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Bangor awaits BH
Semifinal a rematch of ’17 championship
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Black Hawk senior Rece Shelton is tackled by Benton/Scales Mound senior Nick Jansen during their playoff game Nov. 2. - photo by Marissa Weiher

MONROE — A season ago the final two unbeaten teams met up in the state championship — Bangor and Black Hawk. 

The final score was a bit lopsided, 37-14. It left a bad taste in the mouth of the Warriors, who took home the silver ball.

“We didn’t forget that feeling,” Black Hawk senior Colby Argall said.

The two teams rolled through the regular season, with Black Hawk going 8-0 and Bangor finishing 8-1 — its lone loss to Potosi-Cassville, a team Black Hawk twice beat by one touchdown.

Now Bangor and Black Hawk will meet again, only this time it’s not for the gold ball, instead it is for the right to play for the gold ball. The two teams will square off Nov. 9 at Middleton High School, with the winner advancing to the state championship Nov. 15 against either Reedsville or unbeaten Edgar.

“But we can’t worry about that, we just have to worry about taking care of ourselves and our preparation and not worry about who we are playing,” Black Hawk head coach Cory Milz said.

Bangor, much like Black Hawk, likes to bang around with the ball in-between the tackles. The Cardinals have gained 3,825 rushing yards this year and have averaged 34.1 points per game. Bangor seldom passes, and has just 367 yards and four TDs through the air.

“It’s a different year, but what Bangor does is it presents some problems with their offense,” Milz said. “Bangor does what we do best on defense, which is stop the run.”

Milz said the advantage his team feels it has over last year might just be the film of the game. While team exchange footage to learn and scout one another, having video of your own team playing them adds to the comfort of making the right adjustments the second time around.

If you go ...

WIAA Division 7 Football Playoffs, Level 4:  Black Hawk (11-0) vs. Bangor (11-1)

When: Friday, Nov. 9

Where: Brietenbach Stadium, Middleton High School

When: 7 p.m.

“We have the luxury of learning from last year’s film and understanding where the run-fits need to be,” Milz said, while clarifying that at the base level “they are not going to change what they do, and we won’t change what we do.”

Leading the way for the Cardinals is running back Carter Horstman, who has 1,673 rushing yards on 233 attempts (7.2 average) with 23 touchdowns. Four other Bangor players have over 200 rushing yards on the season, with quarterback Trevor Jones having the second most yards on the team (597).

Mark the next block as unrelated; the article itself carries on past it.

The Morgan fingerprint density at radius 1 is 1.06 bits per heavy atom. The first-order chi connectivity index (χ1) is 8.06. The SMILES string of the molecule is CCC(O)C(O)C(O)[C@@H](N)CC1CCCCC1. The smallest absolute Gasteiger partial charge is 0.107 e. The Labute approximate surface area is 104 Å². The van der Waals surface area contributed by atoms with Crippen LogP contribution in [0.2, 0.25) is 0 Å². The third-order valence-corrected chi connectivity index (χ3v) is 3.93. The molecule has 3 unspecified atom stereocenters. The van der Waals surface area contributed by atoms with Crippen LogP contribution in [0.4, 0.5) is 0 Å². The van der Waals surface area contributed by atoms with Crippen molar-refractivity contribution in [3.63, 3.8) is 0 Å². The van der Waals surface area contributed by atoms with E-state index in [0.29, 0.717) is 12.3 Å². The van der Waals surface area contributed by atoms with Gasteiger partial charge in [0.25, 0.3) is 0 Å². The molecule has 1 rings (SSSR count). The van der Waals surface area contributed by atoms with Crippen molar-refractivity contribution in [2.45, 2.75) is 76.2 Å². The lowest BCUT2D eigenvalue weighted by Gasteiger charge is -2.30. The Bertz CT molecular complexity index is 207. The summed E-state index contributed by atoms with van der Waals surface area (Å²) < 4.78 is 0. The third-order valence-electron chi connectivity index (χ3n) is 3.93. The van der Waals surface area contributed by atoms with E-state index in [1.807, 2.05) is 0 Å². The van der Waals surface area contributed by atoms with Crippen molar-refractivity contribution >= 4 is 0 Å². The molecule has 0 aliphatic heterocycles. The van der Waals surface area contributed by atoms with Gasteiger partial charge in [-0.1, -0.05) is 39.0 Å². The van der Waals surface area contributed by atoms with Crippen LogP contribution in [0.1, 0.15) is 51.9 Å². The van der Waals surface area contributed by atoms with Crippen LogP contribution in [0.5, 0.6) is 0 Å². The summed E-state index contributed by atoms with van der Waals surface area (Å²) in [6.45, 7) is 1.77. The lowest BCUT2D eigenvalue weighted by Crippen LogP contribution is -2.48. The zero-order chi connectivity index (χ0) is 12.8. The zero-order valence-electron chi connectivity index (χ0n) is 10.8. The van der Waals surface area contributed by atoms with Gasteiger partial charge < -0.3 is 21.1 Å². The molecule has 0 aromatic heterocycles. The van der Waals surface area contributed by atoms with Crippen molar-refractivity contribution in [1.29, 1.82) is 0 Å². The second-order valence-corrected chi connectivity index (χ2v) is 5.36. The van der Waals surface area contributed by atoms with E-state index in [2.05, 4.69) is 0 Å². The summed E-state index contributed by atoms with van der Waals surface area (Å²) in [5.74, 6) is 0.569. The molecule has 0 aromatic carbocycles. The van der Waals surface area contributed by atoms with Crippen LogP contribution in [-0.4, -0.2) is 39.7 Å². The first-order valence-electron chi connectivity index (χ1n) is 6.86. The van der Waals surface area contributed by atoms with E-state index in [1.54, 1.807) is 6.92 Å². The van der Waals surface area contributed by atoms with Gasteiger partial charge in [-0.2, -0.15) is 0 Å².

Black Hawk has 3,353 yards on the ground this year with another 627 yards through the air. The Warriors are averaging 38 points per game while giving up just shy of 11. Bangor’s defense has been tremendous, holding opponents to under 7 points per game this season. In the first half alone, Bangor has outscored opponents 298-15.

“Any points in a game like this is huge,” Milz said.

Black Hawk’s offense keys through Argall, the school’s all-time leading rusher with over 1,773 yards rushing (9.1 ypc) with 25 TDs this year and 63 for his career. He’s also a threat returning the ball, with  four career returns for a score, two catches for a score, eight interceptions and two pick-6 scores in his career.

“Colby’s dangerous in the open field. He’s a dynamic playmaker and we’re lucky to have him,” Milz said.

Senior fullback Mitchell Quinn has run for 469 yards, while quarterback Kyle Lovelace and H-back Rece Shelton give the Warriors various threats on the ground and through the air. 

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Black Hawk senior Kyle Lovelace tackles Will Lawrence of Benton-Scales Mound. - photo by Marissa Weiher

“I’m very excited. They obviously beat us in the state championship game last year so we’re going to come out firing and hoping to get a little redemption for it,” said Lovelace, a senior.

Lovelace waited in the wings as a backup QB throughout his high school career, but was able to take over the starting role this year. Milz has liked what he’s seen so far.

“It takes a little while to get the knack of (read-option) and not trying to do too much so you can stay within the offense and let the defense dictate what you’re going to do,” Milz said. “But he’s good runner, and he’s a physical kid which helps make him good runner in between the tackles. And that’s what you need when so many people are keying on Colby. You need a weapon like that. We want to run the football, run the clock and establish field position. We’re still old school here.”

Black Hawk has faced a tough road to get to the fourth round of the playoffs and handled it well. Single score wins over Potosi-Cassville and Pecatonica-Argyle presented the biggest challenged, but the conference had three teams playing in Level 3 of the playoffs — Black Hawk, Benton-Scales Mound and Highland.

“This year was an above average year for the conference just because so many teams had so many seniors,” Milz said. “We always say as coaches that when you put seniors on the field, they’re dangerous. There is just something about being a little bit more mature of a kid, a senior where you know it’s your last hoorah so you play faster, you play harder, you don’t quit — and that’s what I think you saw in our conference this year.”